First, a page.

On one of Johnny's trips to New York, he and Carl met in the piano room of a publisher's office. Carl recalled, "Johnny liked [the tune] very much, and I mentioned a title -- 'Come Out Of Your Dream And Into My Arms.' That was my little catch phrase. About two minutes later, he suggested, 'Please Come Out Of Your Dream...' About two minutes after that, we finished the lyric, most of which was his. When I left he said, 'Good luck with your song.' I said, 'What do you mean, it's our song.' He replied, 'No, it's your song. It was your title, it's your tune, I just helped you. I had nothing to do with it.' I fought with him, but he insisted, and he wouldn't put his name on the song. He was that kind of man.
"I got it published, and Guy Lombardo introduced it. In those days, that was important. The only reason it didn't make it big was that there was another 'dream' song called 'Darn That Dream' at the same time, and it got smothered. It was the first really noisy song I had in this country." Noisiness, in Carl's parlance, meant action, which in this case included covers by Ruby Newman, Larry Clinton, Ginny Simms, Seger Ellis, and Johnny Messner.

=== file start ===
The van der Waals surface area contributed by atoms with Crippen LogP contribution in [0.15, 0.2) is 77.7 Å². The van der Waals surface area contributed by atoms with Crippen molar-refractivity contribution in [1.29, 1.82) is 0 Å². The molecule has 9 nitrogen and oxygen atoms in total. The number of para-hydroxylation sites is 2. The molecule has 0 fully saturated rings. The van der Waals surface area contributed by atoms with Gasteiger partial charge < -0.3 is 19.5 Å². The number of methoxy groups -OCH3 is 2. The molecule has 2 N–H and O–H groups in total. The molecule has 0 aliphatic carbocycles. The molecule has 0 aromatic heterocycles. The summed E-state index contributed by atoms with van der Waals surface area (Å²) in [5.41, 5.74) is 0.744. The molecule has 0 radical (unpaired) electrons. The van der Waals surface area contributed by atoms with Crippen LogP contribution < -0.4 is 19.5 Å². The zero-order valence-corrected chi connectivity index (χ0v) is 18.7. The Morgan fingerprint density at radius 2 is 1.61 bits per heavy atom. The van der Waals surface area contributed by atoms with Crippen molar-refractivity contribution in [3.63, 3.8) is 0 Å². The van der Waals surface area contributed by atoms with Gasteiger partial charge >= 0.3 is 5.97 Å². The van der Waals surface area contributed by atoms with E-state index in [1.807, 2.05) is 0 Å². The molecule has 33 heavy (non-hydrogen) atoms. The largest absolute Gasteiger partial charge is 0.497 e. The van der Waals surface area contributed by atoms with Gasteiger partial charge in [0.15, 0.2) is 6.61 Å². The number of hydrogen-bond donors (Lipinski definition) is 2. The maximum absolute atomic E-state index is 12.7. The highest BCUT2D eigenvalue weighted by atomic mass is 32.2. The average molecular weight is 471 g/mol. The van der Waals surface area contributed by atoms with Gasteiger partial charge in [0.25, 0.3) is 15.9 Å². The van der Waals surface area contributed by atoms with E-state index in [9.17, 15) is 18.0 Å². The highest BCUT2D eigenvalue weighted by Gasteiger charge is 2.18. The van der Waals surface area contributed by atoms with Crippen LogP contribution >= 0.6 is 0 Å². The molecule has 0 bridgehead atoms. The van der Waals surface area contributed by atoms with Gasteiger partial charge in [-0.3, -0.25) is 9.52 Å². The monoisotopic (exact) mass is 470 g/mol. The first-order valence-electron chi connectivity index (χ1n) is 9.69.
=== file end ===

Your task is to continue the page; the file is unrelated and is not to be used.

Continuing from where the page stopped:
Soon thereafter, Johnny provided Carl with a turning point in his career.
"Johnny said, 'Look, you write great melodies, but you've also got a real flair for lyrics. We need lyric writers. There are fifteen tune writers for every lyric writer. Every band has a couple of guys who can write a couple of tunes a day.' That," Carl recalled, "was one of the great things (Johnny) did for me. He steered me into writing lyrics."
I was between college semesters when Carl arranged for us to meet Johnny for drinks at the swanky Oak Room in the Plaza Hotel on Fifth Avenue in Manhattan.